Note that the default is to include a standard error shading around the best fit line. Yes--even our slope is a sample statistic estimating the true relationship (if we had all penguins in this population), and we can calculate the standard error of our slope value and visualize it in the representation!

You can toggle the se argument to `FALSE`

if you'd like to remove the standard error shading for our best fit line.

You can also change the color of the line if you wish. The default is navy blue.

```
ggplot(data = penguins, aes(x = body_mass_g, y = flipper_length_mm)) +
geom_point(color = "seagreen") +
labs(title = "Flipper Length by Body Mass", y = "Flipper Length (mm)", x = "Body Mass (g)") +
theme_bw() +
geom_smooth(method = "lm", se = FALSE, color = "gold3")
```

We can also use our numeric model (the one we saved under `flip_mod`

) to find predictions for flipper length given a body mass. The `predict`

function will take an inputted predictor value and then find the point on the best fit line as a best estimate for the response variable.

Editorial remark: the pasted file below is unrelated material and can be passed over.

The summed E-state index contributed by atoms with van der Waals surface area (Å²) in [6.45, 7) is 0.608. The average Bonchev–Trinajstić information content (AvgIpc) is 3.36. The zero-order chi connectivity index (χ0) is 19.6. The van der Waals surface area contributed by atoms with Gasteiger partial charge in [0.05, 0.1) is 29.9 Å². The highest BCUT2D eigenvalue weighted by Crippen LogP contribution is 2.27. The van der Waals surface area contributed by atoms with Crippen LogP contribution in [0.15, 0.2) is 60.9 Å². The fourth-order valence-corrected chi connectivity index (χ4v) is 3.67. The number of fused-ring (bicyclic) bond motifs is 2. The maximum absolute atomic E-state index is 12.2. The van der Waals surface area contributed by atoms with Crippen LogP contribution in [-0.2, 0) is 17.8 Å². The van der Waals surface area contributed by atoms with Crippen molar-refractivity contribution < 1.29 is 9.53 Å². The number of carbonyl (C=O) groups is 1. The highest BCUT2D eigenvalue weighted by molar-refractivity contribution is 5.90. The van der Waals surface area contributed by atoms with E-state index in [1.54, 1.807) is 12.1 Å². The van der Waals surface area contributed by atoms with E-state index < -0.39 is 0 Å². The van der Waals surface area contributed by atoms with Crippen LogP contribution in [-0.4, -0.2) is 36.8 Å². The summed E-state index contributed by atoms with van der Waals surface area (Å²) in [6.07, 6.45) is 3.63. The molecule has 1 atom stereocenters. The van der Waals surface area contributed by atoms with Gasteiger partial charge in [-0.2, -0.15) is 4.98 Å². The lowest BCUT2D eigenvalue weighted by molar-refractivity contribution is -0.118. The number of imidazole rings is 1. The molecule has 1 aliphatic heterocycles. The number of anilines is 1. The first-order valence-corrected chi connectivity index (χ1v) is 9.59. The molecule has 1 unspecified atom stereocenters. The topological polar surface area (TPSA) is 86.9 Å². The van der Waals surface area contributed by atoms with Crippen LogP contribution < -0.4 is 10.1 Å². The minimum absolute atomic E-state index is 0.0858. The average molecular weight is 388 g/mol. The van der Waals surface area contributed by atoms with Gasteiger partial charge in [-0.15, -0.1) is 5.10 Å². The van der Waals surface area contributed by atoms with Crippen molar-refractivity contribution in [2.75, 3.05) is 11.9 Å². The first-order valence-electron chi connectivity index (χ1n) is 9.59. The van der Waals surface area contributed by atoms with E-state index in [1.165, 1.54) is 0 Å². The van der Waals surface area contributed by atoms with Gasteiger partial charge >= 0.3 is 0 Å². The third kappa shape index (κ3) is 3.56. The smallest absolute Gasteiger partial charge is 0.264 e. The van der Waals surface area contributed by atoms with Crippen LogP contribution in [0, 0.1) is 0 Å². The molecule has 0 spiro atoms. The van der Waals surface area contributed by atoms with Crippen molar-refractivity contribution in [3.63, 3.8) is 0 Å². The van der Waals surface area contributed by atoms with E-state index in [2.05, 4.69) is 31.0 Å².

The `predict`

function takes two arguments--the name of the model, and `newdata`

, in which we input what predictor value (or values) we wish to make a response variable estimate from.

Let's do that with our model, where we will predict the flipper length of a penguin with a body mass of 4000g

```
flip_mod = lm(flipper_length_mm ~ body_mass_g, penguins)
predict(flip_mod, newdata = data.frame(body_mass_g = 4000))
```

Now without the the code for reference, create a numeric linear model to predict the bill length of a penguin from their bill depth. The data is provided here for reference to get the appropriate variable names!

Try to create the model here, name it `bill_mod`

, and run a summary of that model

`bill_mod = lm(_________)`

```
bill_mod = lm(bill_length_mm ~ _________, data = ________)
summary(__________)
```

```
bill_mod = lm(bill_length_mm ~ bill_depth_mm, data = penguins)
summary(bill_mod)
```

Now, try creating a scatterplot that includes the best fit line that models the same relationship we explored before. Set the se shading to be TRUE for this one, and color the line orange.

```
ggplot(data = penguins, aes(x = _________, y = __________)) +
geom_point() +
...
```

```
ggplot(data = penguins, aes(x = _________, y = __________)) +
geom_point() +
geom_smooth(___________)
```

```
ggplot(data = penguins, aes(x = bill_depth_mm, y = bill_length_mm)) +
geom_point() +
geom_smooth(method = "lm", se = TRUE, color = "orange")
```